When will India run out of coal?
India is running out of fossil fuels.
Coal and oil are the main energy sources, but there are other energy sources that could replace them, experts said on Tuesday.
The International Energy Agency (IEA) forecasts India’s total energy demand for the next three decades to fall by 20% to 27.5 billion tonnes.
The World Bank expects that, by 2040, the country’s energy mix will be nearly 40% fossil fuels and 35% non-fossil fuels.
India has an ageing population and an ageing economy.
This has contributed to a lack of domestic energy and a growing demand for imported energy.
The IEA’s new forecast projects that India will run out by 2023.
Coal is likely to be the main source of energy in the country for the foreseeable future, followed by petroleum, natural gas and hydroelectric power.
In the long term, hydroelectricity could become India’s largest energy source.
Oil and gas will remain important sources of energy, but are likely to become less so, the IEA said.
“As we approach the 2040s, there is a clear shift in the energy mix to a mix of fossil and non-renewable fuels,” the agency said in its Energy Outlook report published on Tuesday, which looked at energy demand in the years ahead.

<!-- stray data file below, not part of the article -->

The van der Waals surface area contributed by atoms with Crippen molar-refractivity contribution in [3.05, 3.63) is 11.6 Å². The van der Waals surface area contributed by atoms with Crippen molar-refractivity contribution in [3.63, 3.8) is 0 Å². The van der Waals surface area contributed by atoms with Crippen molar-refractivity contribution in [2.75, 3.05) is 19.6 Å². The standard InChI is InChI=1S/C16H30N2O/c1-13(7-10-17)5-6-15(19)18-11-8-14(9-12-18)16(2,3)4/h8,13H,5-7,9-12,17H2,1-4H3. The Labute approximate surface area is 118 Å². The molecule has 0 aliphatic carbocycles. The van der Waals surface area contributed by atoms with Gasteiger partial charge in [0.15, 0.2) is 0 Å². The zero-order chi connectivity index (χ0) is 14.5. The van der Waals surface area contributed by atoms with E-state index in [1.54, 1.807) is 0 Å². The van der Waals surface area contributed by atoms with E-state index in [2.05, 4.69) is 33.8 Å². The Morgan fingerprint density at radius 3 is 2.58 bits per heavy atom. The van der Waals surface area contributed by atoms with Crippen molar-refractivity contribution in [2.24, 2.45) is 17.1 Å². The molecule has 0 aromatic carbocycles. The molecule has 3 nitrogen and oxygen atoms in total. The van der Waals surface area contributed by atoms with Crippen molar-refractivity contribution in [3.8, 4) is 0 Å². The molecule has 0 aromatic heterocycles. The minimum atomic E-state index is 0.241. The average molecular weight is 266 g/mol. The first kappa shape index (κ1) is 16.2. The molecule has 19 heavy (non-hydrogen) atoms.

India will need to import nearly 2.8 billion tonnes of oil and 1.9 billion tonnes more of gas by the end of the 2030s, compared with the current level of 1.6 billion tonnes, the agency added.
The energy sector in India is largely dependent on coal.
This is due to the lack of cheap domestic coal, and a lack in the supply of new coal mines and pipelines.
India imports a lot of coal, mainly because the country does not have enough coal mines.
India is also running out as a result of rising carbon emissions from industrial and mining activities, mainly due to industrialisation.
India is now the fourth-largest emitter of CO2 in the world after China, Russia and the United States.
India’s coal use is expected to peak by 2025.
“India’s energy demand will grow rapidly in the next 10-20 years, and in the decades ahead will depend on coal-fired generation capacity and coal consumption growth,” the IGA said.
The country’s coal-related carbon dioxide emissions have increased by more than 50% in the last five years.